Integrated graphics is CPU that does this rasterization right? So what is different about a GPU that makes it better?
Is there any reason behind describing primitives as triangles instead of squares? Since we need to make it a bitmap image at the very end, it might be easier to color an image made up of squares.
It seems that we actually take one D (the array) to three-D (object created by triangle) and then get the 2D (on the screen) that we want. Although the scene is 3D, for calculation purposes, is there any way we could calculate the 2d picture directly from the input we get? (by some supermatrix or formula)
Why do we choose triangles among all the polygons? I understand that the triangles are the most basic polygons which can construct others. However, considering the physical implementation, the common pixels are rectangles, so why don't we just use rectangles as 3D "primitives"?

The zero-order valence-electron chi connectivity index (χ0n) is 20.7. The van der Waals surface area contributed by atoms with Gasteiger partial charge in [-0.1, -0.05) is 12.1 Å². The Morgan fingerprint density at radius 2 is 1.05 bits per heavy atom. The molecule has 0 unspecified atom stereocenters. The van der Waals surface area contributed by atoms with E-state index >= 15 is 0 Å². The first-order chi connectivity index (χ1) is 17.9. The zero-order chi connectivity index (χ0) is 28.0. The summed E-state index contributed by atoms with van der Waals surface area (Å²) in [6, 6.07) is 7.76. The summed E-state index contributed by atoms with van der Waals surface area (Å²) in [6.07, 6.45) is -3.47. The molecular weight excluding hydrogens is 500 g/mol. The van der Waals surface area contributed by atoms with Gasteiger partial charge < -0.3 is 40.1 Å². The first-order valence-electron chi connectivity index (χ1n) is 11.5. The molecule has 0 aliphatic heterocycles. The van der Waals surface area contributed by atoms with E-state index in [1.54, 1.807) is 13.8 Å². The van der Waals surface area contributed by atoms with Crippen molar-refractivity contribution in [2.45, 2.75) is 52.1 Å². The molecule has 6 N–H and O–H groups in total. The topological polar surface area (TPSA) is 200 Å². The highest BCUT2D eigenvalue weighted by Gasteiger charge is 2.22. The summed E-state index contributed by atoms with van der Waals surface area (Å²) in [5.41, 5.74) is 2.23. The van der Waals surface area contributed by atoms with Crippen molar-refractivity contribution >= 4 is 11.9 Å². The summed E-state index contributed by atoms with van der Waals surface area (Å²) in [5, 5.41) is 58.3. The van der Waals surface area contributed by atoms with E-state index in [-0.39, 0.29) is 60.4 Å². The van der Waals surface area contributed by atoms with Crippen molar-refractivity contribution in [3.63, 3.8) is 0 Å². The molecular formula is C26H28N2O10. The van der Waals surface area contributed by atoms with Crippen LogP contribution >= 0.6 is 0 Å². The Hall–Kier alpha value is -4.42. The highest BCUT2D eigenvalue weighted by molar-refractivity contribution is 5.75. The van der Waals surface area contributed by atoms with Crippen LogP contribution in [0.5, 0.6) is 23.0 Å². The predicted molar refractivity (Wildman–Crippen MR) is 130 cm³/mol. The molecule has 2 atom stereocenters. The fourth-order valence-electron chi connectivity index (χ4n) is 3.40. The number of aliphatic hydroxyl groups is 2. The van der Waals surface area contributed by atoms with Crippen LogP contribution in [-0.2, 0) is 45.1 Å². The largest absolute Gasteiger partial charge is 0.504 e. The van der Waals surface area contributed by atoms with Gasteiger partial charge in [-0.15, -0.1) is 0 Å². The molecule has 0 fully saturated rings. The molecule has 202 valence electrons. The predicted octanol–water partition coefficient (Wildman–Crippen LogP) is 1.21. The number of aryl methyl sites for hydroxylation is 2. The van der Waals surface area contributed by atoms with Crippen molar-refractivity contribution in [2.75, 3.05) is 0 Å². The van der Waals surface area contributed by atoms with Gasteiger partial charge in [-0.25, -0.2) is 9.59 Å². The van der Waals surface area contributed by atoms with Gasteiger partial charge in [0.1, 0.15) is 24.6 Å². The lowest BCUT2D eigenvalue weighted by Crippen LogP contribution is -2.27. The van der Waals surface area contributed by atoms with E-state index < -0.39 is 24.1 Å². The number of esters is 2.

I know that modern GPUs often allow you to be very specific in defining the features of any given triangles, to the point where the descriptions could be Turing complete (which was the basis for CUDA, as I understand it). Will we be using CUDA at all in this class?
What are advantages of using triangles as 3D primitive? If we want a rough rasterization with faster computation, is changing primitive type (let's say from triangle to rectangle) be a possible approach?
How did people come up with the idea of using triangles as primitives or the idea of using such primitives in the first place?
what are the special properties of triangles that make it the best primitive type?